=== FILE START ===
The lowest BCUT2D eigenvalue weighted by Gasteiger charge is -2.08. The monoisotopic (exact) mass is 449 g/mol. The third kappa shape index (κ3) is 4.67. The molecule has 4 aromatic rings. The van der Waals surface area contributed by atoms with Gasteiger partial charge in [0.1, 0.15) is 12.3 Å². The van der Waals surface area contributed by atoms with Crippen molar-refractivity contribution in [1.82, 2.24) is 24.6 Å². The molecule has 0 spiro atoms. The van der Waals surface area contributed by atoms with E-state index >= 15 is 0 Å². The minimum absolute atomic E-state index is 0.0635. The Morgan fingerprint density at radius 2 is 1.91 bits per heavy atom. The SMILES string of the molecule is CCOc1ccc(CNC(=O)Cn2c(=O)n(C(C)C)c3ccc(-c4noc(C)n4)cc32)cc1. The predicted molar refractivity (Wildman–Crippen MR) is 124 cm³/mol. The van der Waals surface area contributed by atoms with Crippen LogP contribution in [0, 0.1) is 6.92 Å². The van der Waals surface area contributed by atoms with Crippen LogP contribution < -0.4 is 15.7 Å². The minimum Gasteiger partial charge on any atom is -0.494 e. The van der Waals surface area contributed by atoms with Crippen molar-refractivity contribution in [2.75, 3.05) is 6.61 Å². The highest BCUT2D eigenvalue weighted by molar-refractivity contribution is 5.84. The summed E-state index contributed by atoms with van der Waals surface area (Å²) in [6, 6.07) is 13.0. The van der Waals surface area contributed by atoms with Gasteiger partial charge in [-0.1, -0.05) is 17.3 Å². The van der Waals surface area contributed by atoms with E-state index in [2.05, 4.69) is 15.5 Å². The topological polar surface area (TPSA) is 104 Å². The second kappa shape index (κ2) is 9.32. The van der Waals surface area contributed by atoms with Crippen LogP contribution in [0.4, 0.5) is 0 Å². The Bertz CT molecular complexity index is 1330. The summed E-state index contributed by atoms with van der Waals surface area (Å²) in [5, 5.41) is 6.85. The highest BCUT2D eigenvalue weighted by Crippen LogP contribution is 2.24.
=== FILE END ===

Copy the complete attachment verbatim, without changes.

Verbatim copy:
The lowest BCUT2D eigenvalue weighted by Gasteiger charge is -2.08. The monoisotopic (exact) mass is 449 g/mol. The third kappa shape index (κ3) is 4.67. The molecule has 4 aromatic rings. The van der Waals surface area contributed by atoms with Gasteiger partial charge in [0.1, 0.15) is 12.3 Å². The van der Waals surface area contributed by atoms with Crippen molar-refractivity contribution in [1.82, 2.24) is 24.6 Å². The molecule has 0 spiro atoms. The van der Waals surface area contributed by atoms with E-state index >= 15 is 0 Å². The minimum absolute atomic E-state index is 0.0635. The Morgan fingerprint density at radius 2 is 1.91 bits per heavy atom. The SMILES string of the molecule is CCOc1ccc(CNC(=O)Cn2c(=O)n(C(C)C)c3ccc(-c4noc(C)n4)cc32)cc1. The predicted molar refractivity (Wildman–Crippen MR) is 124 cm³/mol. The van der Waals surface area contributed by atoms with Crippen LogP contribution in [0, 0.1) is 6.92 Å². The van der Waals surface area contributed by atoms with Crippen LogP contribution < -0.4 is 15.7 Å². The minimum Gasteiger partial charge on any atom is -0.494 e. The van der Waals surface area contributed by atoms with Crippen molar-refractivity contribution in [2.75, 3.05) is 6.61 Å². The highest BCUT2D eigenvalue weighted by molar-refractivity contribution is 5.84. The summed E-state index contributed by atoms with van der Waals surface area (Å²) in [6, 6.07) is 13.0. The van der Waals surface area contributed by atoms with Gasteiger partial charge in [-0.1, -0.05) is 17.3 Å². The van der Waals surface area contributed by atoms with E-state index in [2.05, 4.69) is 15.5 Å². The topological polar surface area (TPSA) is 104 Å². The second kappa shape index (κ2) is 9.32. The van der Waals surface area contributed by atoms with Crippen LogP contribution in [0.4, 0.5) is 0 Å². The Bertz CT molecular complexity index is 1330. The summed E-state index contributed by atoms with van der Waals surface area (Å²) in [5, 5.41) is 6.85. The highest BCUT2D eigenvalue weighted by Crippen LogP contribution is 2.24.